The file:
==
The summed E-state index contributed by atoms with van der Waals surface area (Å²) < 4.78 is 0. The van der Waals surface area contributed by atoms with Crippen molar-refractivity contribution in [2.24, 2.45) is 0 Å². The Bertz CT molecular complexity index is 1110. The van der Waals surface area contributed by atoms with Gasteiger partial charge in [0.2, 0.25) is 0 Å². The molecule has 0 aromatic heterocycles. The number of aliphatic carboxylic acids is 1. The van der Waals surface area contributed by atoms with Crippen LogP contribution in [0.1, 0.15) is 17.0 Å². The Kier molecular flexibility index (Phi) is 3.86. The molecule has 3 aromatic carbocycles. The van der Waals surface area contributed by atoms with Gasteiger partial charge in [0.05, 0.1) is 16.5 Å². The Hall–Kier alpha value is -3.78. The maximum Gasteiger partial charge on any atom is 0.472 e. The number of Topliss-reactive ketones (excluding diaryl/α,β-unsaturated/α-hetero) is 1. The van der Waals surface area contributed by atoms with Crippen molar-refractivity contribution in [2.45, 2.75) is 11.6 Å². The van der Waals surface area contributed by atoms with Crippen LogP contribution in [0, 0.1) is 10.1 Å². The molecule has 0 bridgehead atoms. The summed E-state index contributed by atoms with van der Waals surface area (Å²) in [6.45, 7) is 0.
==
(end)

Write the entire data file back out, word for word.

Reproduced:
The summed E-state index contributed by atoms with van der Waals surface area (Å²) < 4.78 is 0. The van der Waals surface area contributed by atoms with Crippen molar-refractivity contribution in [2.24, 2.45) is 0 Å². The Bertz CT molecular complexity index is 1110. The van der Waals surface area contributed by atoms with Gasteiger partial charge in [0.2, 0.25) is 0 Å². The molecule has 0 aromatic heterocycles. The number of aliphatic carboxylic acids is 1. The van der Waals surface area contributed by atoms with Crippen LogP contribution in [0.1, 0.15) is 17.0 Å². The Kier molecular flexibility index (Phi) is 3.86. The molecule has 3 aromatic carbocycles. The van der Waals surface area contributed by atoms with Gasteiger partial charge in [0.05, 0.1) is 16.5 Å². The Hall–Kier alpha value is -3.78. The maximum Gasteiger partial charge on any atom is 0.472 e. The number of Topliss-reactive ketones (excluding diaryl/α,β-unsaturated/α-hetero) is 1. The van der Waals surface area contributed by atoms with Crippen molar-refractivity contribution in [2.45, 2.75) is 11.6 Å². The van der Waals surface area contributed by atoms with Crippen LogP contribution in [0, 0.1) is 10.1 Å². The molecule has 0 bridgehead atoms. The summed E-state index contributed by atoms with van der Waals surface area (Å²) in [6.45, 7) is 0.